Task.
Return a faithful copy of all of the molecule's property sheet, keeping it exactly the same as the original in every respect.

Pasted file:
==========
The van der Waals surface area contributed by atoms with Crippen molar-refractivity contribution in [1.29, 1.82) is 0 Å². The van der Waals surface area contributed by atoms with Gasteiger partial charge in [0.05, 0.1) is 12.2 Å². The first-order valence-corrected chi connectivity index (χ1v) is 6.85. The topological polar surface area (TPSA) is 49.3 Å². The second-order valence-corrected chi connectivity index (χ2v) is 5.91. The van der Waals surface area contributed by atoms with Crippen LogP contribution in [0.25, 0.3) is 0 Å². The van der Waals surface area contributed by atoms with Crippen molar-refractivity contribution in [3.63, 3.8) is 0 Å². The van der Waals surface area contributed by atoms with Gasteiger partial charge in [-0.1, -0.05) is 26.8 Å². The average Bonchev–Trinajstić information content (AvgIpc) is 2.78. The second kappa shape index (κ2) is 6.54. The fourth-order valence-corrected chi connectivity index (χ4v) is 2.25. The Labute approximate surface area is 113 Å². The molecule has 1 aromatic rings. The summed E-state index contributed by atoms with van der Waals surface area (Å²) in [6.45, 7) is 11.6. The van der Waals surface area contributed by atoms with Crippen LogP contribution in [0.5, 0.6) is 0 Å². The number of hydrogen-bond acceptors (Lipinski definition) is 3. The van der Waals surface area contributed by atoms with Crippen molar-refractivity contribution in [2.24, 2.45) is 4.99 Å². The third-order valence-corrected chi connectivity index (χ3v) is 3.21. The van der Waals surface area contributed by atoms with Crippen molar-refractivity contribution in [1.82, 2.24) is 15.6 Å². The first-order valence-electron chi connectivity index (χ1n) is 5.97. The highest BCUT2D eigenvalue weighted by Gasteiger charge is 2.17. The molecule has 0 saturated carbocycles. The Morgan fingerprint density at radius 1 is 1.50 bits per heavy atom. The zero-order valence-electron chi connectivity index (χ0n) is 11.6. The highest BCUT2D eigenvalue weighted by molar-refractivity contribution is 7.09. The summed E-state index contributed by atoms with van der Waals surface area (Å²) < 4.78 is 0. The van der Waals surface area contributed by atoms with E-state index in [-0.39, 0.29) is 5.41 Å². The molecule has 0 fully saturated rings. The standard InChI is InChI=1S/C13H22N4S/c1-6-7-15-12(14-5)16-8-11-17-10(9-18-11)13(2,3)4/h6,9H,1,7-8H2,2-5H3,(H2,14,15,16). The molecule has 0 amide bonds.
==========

The van der Waals surface area contributed by atoms with Crippen molar-refractivity contribution in [1.29, 1.82) is 0 Å². The van der Waals surface area contributed by atoms with Gasteiger partial charge in [0.05, 0.1) is 12.2 Å². The first-order valence-corrected chi connectivity index (χ1v) is 6.85. The topological polar surface area (TPSA) is 49.3 Å². The second-order valence-corrected chi connectivity index (χ2v) is 5.91. The van der Waals surface area contributed by atoms with Crippen LogP contribution in [0.25, 0.3) is 0 Å². The van der Waals surface area contributed by atoms with Crippen molar-refractivity contribution in [3.63, 3.8) is 0 Å². The van der Waals surface area contributed by atoms with Gasteiger partial charge in [-0.1, -0.05) is 26.8 Å². The average Bonchev–Trinajstić information content (AvgIpc) is 2.78. The second kappa shape index (κ2) is 6.54. The fourth-order valence-corrected chi connectivity index (χ4v) is 2.25. The Labute approximate surface area is 113 Å². The molecule has 1 aromatic rings. The summed E-state index contributed by atoms with van der Waals surface area (Å²) in [6.45, 7) is 11.6. The van der Waals surface area contributed by atoms with Crippen LogP contribution in [0.5, 0.6) is 0 Å². The number of hydrogen-bond acceptors (Lipinski definition) is 3. The van der Waals surface area contributed by atoms with Crippen molar-refractivity contribution in [2.24, 2.45) is 4.99 Å². The third-order valence-corrected chi connectivity index (χ3v) is 3.21. The van der Waals surface area contributed by atoms with Crippen molar-refractivity contribution in [1.82, 2.24) is 15.6 Å². The first-order valence-electron chi connectivity index (χ1n) is 5.97. The highest BCUT2D eigenvalue weighted by Gasteiger charge is 2.17. The molecule has 0 saturated carbocycles. The Morgan fingerprint density at radius 1 is 1.50 bits per heavy atom. The zero-order valence-electron chi connectivity index (χ0n) is 11.6. The highest BCUT2D eigenvalue weighted by molar-refractivity contribution is 7.09. The summed E-state index contributed by atoms with van der Waals surface area (Å²) < 4.78 is 0. The van der Waals surface area contributed by atoms with E-state index in [-0.39, 0.29) is 5.41 Å². The molecule has 0 fully saturated rings. The standard InChI is InChI=1S/C13H22N4S/c1-6-7-15-12(14-5)16-8-11-17-10(9-18-11)13(2,3)4/h6,9H,1,7-8H2,2-5H3,(H2,14,15,16). The molecule has 0 amide bonds.